The attack evinces Israel’s commitment to its pressure campaign against Iran in Syria. However, early claims regarding the campaign’s notional efficacy in driving Iranian forces to reposition or withdraw from Syria are likely wishful thinking. No doubt, the pace of Israeli attacks in Syria is increasing, and these sorties are likely to continue throughout Syrian territory. Yet as we have noted, the ultimate effectiveness of this bombardment is in doubt. The most important factor in this respect is the depth of Iran’s commitment to Syria. To that end, a more nuanced understanding of Iran’s Syria file is needed. Frequently, analysts have focused on Iran’s military and strategic interests in Syria, which are viewed as a pillar of Iran’s strategy for a regional arc of influence. However, base economic considerations are frequently overlooked and are likely equally important. On 20 May, a member of the Iranian parliament estimated that Iran has spent between $20 billion and $30 billion in total support to Syria throughout the conflict. Iran “must get this money back from Syria,” the parliamentarian stated. Iran has gambled big in Syria. Retaining a firm presence in the country may now be a requirement to see that investment mature. The award of oil exploration rights in Syria’s Block 12 earlier this month suggests Iran is already feeling the pressure to cash in (see: Syria Update 11 May).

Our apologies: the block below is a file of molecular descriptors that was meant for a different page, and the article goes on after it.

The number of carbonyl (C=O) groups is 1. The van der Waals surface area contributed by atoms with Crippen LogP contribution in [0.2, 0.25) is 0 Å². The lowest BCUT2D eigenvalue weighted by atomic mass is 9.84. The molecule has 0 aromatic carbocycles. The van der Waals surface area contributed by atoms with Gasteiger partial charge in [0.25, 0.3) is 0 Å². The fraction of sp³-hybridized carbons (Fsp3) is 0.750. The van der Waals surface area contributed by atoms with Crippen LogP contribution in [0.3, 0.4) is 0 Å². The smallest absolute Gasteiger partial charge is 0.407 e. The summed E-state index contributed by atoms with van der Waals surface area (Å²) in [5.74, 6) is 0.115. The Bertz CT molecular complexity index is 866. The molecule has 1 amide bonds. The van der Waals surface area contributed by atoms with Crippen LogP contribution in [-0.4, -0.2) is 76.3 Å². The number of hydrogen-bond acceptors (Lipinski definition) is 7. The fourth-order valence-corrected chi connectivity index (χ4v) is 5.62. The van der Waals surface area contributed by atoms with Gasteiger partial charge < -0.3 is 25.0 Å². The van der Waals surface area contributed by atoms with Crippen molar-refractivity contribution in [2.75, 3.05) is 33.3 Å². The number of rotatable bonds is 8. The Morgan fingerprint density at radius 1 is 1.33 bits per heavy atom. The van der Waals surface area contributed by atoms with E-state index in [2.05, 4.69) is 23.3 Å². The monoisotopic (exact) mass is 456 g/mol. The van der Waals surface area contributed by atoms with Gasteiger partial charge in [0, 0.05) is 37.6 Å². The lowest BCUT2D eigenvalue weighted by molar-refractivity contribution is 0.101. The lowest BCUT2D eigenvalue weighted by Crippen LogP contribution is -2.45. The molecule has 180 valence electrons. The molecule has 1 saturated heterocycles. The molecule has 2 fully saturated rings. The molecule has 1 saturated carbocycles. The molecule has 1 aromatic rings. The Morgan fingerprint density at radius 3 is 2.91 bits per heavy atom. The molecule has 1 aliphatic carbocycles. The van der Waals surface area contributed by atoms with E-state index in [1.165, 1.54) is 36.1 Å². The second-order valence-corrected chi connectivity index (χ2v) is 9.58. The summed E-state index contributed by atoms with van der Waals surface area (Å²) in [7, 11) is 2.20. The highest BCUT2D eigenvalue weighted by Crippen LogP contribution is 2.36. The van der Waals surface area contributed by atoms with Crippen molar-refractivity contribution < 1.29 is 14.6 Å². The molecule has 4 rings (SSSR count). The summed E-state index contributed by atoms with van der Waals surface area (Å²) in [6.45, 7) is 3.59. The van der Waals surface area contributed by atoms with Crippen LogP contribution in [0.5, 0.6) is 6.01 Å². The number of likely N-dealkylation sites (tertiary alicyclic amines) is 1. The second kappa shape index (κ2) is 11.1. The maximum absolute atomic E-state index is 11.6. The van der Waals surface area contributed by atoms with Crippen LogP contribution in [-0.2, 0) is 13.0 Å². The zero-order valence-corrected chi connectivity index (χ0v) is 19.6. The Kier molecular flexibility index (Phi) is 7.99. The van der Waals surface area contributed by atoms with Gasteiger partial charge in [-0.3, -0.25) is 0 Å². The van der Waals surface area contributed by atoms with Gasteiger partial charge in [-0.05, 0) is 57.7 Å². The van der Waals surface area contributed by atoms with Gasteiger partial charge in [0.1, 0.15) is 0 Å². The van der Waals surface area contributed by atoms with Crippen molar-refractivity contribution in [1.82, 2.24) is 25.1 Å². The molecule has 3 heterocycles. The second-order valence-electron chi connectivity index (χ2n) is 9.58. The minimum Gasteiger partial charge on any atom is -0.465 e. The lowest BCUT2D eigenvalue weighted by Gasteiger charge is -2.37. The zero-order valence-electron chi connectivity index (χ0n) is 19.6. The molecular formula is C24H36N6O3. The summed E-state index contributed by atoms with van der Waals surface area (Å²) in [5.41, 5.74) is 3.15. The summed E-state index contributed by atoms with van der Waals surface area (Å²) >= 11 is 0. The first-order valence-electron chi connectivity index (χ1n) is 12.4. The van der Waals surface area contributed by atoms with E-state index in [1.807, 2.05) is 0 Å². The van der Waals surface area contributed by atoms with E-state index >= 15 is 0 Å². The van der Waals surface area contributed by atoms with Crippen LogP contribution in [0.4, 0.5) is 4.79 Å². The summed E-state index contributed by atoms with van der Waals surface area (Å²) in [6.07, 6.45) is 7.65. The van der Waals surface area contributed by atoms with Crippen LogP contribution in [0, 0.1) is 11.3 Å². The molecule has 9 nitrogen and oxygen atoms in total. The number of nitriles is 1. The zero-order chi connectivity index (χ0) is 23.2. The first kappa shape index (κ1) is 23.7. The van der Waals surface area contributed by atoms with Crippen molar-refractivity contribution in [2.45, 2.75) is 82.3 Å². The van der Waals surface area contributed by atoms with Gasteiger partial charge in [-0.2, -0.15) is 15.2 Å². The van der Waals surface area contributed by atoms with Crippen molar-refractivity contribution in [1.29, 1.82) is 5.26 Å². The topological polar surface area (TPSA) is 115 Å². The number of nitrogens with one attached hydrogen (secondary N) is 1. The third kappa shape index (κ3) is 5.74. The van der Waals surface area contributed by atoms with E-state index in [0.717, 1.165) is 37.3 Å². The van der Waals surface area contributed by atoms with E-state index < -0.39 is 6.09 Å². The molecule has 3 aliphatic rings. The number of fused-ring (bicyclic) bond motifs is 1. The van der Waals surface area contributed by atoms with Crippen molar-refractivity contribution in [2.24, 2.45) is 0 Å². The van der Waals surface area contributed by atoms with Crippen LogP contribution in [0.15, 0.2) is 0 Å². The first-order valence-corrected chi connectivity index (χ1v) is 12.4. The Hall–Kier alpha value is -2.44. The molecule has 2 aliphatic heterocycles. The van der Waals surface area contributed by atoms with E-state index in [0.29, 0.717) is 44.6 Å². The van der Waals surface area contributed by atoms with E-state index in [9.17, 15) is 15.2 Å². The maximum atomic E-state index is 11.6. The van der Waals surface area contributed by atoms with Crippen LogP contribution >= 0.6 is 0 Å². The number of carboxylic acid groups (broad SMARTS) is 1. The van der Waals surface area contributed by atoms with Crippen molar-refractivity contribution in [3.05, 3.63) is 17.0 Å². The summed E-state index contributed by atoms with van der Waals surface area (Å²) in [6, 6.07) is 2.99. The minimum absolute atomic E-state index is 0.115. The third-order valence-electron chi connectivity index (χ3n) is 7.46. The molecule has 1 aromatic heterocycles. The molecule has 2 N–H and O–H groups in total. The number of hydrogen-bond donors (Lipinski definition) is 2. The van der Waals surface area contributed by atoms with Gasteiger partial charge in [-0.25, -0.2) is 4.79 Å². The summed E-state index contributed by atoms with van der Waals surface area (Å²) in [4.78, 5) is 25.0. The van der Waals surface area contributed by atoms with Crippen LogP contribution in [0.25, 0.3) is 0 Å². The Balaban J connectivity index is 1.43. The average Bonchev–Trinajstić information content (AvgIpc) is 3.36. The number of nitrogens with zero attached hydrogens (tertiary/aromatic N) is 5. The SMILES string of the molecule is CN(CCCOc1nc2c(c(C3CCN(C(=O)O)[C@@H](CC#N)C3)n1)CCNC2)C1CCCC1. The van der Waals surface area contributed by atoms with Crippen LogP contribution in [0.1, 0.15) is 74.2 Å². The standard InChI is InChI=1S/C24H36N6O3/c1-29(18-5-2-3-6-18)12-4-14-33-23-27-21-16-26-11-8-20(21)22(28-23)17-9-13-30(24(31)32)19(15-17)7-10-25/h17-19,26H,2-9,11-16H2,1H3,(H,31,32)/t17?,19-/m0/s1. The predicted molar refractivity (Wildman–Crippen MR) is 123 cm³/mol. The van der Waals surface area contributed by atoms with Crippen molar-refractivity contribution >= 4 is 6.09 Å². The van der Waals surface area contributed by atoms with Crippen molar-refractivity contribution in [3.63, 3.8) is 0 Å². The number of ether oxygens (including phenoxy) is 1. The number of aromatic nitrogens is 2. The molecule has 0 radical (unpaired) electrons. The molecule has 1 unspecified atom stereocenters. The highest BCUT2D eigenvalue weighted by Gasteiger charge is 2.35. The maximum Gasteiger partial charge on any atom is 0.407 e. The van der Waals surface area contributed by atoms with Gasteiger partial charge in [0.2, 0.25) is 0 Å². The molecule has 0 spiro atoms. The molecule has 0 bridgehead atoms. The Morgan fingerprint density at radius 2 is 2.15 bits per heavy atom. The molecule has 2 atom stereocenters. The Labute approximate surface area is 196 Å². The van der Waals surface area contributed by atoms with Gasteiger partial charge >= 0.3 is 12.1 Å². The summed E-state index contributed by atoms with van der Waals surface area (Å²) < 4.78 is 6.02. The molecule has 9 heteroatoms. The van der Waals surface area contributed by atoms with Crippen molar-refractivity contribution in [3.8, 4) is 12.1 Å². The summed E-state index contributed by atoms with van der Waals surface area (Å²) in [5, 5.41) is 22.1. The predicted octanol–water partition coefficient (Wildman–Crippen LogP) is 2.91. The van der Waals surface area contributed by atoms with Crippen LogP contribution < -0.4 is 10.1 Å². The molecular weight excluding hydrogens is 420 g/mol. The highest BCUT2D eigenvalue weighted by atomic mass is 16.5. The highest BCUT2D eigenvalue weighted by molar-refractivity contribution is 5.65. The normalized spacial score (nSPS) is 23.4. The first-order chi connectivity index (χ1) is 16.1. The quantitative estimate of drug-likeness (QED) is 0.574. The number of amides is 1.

Dar’a governorate: The continued deployment of Government of Syria military reinforcements to Dar’a has kindled popular fear over the possibility of a military-led crackdown in the governorate. According to local sources, as of 13 May, the Government of Syria sent military reinforcement to Yadoudah, Tafas, Dar’a Al-Mahata, and areas located between Da’el and Ataman. Recent reports indicated that Government of Syria forces deployed in Dar’a Al-Mahata, namely the 4th Division and 313th Division, have imposed extreme securitization measures in the area, clamping down on mobility and looting and seizing houses. As a result of the conditions, local sources indicated that during a meeting with Dar’a central committee on 16 May, Russian representatives pledged they would prevent military escalation in the area and rein in recent military deployments. However, at the time of writing, the recently deployed Government of Syria forces have yet to withdraw from Dar’a governorate. In fact, shortly after the Russian guarantees were made, the Government of Syria contravened that intention and undermined the Russian pledge. On 18 May, representatives from the Dar’a Central Committee met with Director of State Security General Housam Louka and 4th Division Major General Ali Mahmoud, during which the officials signaled they had no intention to withdraw their forces from the area. Local reports indicated that Government of Syria representatives justified their deployments due to the need to fight ISIS sleeper cells, and further proposed that armed opposition groups participate in the campaign or accede to the Government’s plans.